Key Events In The Coming Busy Week: Yellen, Inflation, Durables And GDP

It's set to be a busy week with a a jam-packed agenda for central bank watchers, with speeches due from Janet Yellen, Mario Draghi, Mark Carney, Haruhiko Kuroda and more. Economic data may also drive momentum in financial markets, with closely watched reports due on inflation, employment, manufacturing and housing from China to the U.S. We also have GDP, durable goods and consumer confidence in US, industrial production in Japan and confidence indexes in EA

Key highlights:

  • In the US, it will be a busy week with durable & capital goods orders, pending home sales, core PCE inflation, personal income & spending and multiple Fed speakers on the agenda.
  • In the Eurozone, key releases include money supply M3, CPI and confidence data. There will also be a central banking forum with ECB, BoJ, BoE and BoC speakers in the schedule.
  • In UK, we wait for final GDP, credit & lending data, house prices and money supply M4.
  • In Japan, main releases include retail sales, CPI and industrial production.
  • In Canada, beyond GDP, we will hear from BoC speakers.
  • In China, we will have current account balance and PMIs.

The focus is on inflation releases in US (PCE), EZ and Japan. The attention on these releases should remain high given recent market action: declining oil and inflation was cited as one of the main reasons that supported the recent downward move in long-end rates.

A breakdown of key events just in the US:

A summary of all the key DM events in the coming week is below:

In the US, Bank of America is looking for a flat reading for core PCE inflation, causing % yoy inflation to decline to 1.4% (1.411% unrounded) from 1.5% in April. In the Eurozone, the bank expects inflation to drop to 1.2% (1.15%) marking its inflation forecasts to market following the drop in oil prices: it now expects inflation at 1.5% in 2017 and 1.0% in 2018. In Japan, BofA forecast Nationwide inflation at 0.5% y/y in May. However, we think the June Tokyo CPI is key: we expect a +0.3% rise in June.

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DB's Jim Reid breaks down the week's events on a day by day basis.

  • This morning in Europe we’re kicking off in Germany where the June IFO survey is due out. In the US the most significant release is the May durable and capital goods orders reports, while the Dallas Fed manufacturing survey will also be released later this afternoon.
  • Tuesday kicks off in China with industrial profits data. In the UK we’ll then get the CBI retailing sales data before we then get the conference board consumer confidence, Richmond Fed manufacturing index and S&P/Case-Shiller house prices readings in the US.
  • Turning to Wednesday, the early data in Europe includes France consumer confidence and Euro area M3 money supply. Over in the US on Wednesday we are due to get the advance goods trade balance for May, wholesale inventories for May and pending home sales for May.
  • Thursday kicks off early in Japan with the latest retail trade report. In Europe we’ll then get consumer confidence in Germany, UK money and credit aggregates and confidence indicators for the Euro area. The afternoon will then see Germany release its flash June CPI print while in the US we’ll receive the third and final Q1 GDP report revisions and initial jobless claims data.
  • We end the week on Friday with Japan employment data and CPI along with the China PMIs for June. It’s a busy end to the week in Europe too on Friday with CPI in France, unemployment in Germany, Q1 GDP in the UK (final revision) and a first look at Euro area CPI in June. A busy day concludes in the US with personal income and spending in May, core and deflator PCE readings, Chicago PMI and the final University of Michigan consumer sentiment reading for June.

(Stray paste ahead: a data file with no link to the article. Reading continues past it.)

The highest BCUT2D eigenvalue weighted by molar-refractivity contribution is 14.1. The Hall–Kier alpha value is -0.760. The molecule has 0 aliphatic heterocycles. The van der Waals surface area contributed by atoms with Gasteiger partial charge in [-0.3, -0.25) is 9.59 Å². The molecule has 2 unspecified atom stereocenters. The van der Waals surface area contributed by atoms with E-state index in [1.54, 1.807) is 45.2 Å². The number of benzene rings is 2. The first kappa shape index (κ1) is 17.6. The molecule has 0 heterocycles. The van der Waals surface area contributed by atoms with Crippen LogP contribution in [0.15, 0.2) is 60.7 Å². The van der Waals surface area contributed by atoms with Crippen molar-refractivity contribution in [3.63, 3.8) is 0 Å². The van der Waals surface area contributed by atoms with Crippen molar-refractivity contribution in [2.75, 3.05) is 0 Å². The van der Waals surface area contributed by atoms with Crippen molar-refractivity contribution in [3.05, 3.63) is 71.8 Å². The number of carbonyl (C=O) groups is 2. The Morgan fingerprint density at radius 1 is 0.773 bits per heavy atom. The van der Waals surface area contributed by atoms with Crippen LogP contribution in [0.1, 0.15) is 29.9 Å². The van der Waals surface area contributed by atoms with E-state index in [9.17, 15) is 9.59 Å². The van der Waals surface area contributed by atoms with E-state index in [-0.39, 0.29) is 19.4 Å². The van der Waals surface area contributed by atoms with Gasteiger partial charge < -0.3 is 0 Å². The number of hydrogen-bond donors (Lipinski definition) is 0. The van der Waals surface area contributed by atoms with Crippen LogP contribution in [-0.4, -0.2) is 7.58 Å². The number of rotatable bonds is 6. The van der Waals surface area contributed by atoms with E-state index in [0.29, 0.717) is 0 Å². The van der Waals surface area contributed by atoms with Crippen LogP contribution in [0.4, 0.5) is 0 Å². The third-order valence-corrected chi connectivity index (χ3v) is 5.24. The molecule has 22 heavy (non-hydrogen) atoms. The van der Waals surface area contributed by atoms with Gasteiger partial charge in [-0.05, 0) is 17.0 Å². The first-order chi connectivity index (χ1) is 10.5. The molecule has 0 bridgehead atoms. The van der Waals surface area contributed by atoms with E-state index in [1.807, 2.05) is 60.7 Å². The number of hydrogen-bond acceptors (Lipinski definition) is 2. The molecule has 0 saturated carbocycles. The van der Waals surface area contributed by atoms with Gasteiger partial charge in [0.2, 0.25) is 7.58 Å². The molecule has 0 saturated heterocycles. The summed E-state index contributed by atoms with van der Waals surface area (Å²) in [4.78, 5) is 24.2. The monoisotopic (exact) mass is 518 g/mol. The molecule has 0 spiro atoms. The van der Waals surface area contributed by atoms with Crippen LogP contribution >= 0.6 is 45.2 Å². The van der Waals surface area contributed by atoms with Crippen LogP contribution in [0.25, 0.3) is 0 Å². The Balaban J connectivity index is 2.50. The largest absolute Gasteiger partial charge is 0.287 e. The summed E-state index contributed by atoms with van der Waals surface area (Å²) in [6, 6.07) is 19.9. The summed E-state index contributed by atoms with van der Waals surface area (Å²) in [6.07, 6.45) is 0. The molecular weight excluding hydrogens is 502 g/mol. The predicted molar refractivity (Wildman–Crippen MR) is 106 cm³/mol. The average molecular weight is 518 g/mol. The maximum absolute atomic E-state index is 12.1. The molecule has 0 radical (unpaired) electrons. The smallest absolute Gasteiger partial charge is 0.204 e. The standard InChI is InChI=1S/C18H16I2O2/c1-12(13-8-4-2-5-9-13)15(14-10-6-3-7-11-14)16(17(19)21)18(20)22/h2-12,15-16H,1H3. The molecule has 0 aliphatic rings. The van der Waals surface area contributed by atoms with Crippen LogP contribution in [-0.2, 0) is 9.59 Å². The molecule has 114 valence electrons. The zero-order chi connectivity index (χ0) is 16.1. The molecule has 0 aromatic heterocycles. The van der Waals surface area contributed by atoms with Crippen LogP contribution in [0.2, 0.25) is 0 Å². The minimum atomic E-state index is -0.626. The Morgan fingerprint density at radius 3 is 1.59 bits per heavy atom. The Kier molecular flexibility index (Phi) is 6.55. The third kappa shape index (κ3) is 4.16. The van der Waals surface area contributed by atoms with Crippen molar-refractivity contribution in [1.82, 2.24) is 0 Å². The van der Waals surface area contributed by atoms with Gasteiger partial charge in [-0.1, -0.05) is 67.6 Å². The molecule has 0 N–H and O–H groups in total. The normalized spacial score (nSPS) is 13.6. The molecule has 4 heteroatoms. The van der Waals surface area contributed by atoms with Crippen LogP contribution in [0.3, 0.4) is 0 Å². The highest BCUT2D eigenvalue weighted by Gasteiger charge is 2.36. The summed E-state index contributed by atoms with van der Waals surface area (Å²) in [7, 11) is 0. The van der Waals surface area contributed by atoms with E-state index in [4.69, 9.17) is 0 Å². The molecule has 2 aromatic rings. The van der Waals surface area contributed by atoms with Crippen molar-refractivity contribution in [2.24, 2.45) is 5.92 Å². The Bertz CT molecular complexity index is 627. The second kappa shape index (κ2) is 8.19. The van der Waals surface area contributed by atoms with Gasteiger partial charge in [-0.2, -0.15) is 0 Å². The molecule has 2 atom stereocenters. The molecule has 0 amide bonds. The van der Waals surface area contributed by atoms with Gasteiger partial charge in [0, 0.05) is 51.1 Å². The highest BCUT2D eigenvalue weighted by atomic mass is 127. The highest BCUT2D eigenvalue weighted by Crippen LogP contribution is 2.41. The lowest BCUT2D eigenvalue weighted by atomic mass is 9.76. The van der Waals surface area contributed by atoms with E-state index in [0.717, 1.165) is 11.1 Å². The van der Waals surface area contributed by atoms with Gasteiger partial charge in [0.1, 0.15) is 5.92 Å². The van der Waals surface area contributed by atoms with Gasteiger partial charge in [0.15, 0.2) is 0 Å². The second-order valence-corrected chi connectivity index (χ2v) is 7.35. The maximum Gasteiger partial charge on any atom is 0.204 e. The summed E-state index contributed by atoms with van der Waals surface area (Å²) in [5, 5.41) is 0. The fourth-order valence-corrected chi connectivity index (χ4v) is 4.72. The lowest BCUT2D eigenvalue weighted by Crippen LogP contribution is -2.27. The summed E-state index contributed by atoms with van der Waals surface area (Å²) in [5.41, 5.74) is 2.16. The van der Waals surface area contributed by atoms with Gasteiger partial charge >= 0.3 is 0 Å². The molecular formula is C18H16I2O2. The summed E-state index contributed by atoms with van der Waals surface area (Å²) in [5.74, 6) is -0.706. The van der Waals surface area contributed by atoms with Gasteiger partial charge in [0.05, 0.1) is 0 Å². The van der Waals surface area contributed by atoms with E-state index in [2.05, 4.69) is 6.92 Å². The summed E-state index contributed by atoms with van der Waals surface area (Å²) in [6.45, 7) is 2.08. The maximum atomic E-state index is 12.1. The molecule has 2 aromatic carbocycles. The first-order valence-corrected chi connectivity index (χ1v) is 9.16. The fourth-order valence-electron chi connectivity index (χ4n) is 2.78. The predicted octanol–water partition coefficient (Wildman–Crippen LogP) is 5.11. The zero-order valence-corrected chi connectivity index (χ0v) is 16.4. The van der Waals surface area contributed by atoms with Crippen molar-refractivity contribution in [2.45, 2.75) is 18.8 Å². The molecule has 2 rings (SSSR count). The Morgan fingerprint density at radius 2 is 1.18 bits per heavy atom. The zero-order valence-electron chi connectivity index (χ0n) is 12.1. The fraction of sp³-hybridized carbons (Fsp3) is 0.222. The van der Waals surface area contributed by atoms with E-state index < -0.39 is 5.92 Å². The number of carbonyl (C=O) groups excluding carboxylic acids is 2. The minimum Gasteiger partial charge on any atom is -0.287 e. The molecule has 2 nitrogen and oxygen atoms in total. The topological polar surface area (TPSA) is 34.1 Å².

Away from the data the Fedspeak this week consists of Fed Chair Yellen tomorrow evening along with Williams, Harker and Kashkari also at various stages tomorrow, and Williams again on Wednesday and Bullard on Thursday. China Premier Li Keqiang speaks early tomorrow morning. Meanwhile the ECB forum which kicks off today will see Carney, Draghi and Kuroda all speak on Wednesday. Other things to note this week is the UK PM May’s speech this afternoon,

US Supreme Court decision on Trump’s travel ban today, BoE stability report on Tuesday, the result of the second part of the Fed’s bank stress tests on Wednesday and UK House of Commons vote on Thursday.

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Finally, courtesy of RanSquawk, here is a preview of the main events in the US, where the key economic releases this week are the durable goods report on Monday, the Q1 GDP revision on Thursday, and the personal income and spending report on Friday. In addition, there are several scheduled speaking engagements by Fed officials this week, including a speech by Fed Chair Yellen on Tuesday.

MON 26 JUN 2017 – 1330BST: US DURABLE GOODS ORDER (MAY, PRELIM)

Forecast: -0.7% vs prev. -0.8%; ex-transport seen 0.3% vs prev. -0.5%. The headline weakness is likely to come on the back of softer orders from Boeing, which reported 13 orders in May, down from the 15 in April (note: this reading captures the pre-Paris air show data). Excluding transport, the picture should be more stable, and there is some risk of prior revisions upwards, Credit Agricole says: “Durable goods production excluding vehicles was reported to have decreased 0.6%, but we think that April’s unexpected decline was overdone and should put upward pressure on orders this month.”

TUE 27 JUN 2017 – 1500BST: US CONSUMER CONFIDENCE (JUN)

Forecast: 116 vs prev. 117.9. Lower confidence is likely to be driven by declines in the expectations index, which are forecast to fall by around 2 points to 100.6, analysts believe. “The usual drivers of confidence have all remained supportive in recent weeks,” says Capital Economics, “labour market conditions are still strong, gasoline prices have been trending lower and the stock market is at a record high.” But the consultancy wants that “the timelier Gallup and University of Michigan measures of confidence have both dropped back recently. And based on the past relationship, the Conference Board index also looks set for a fall.”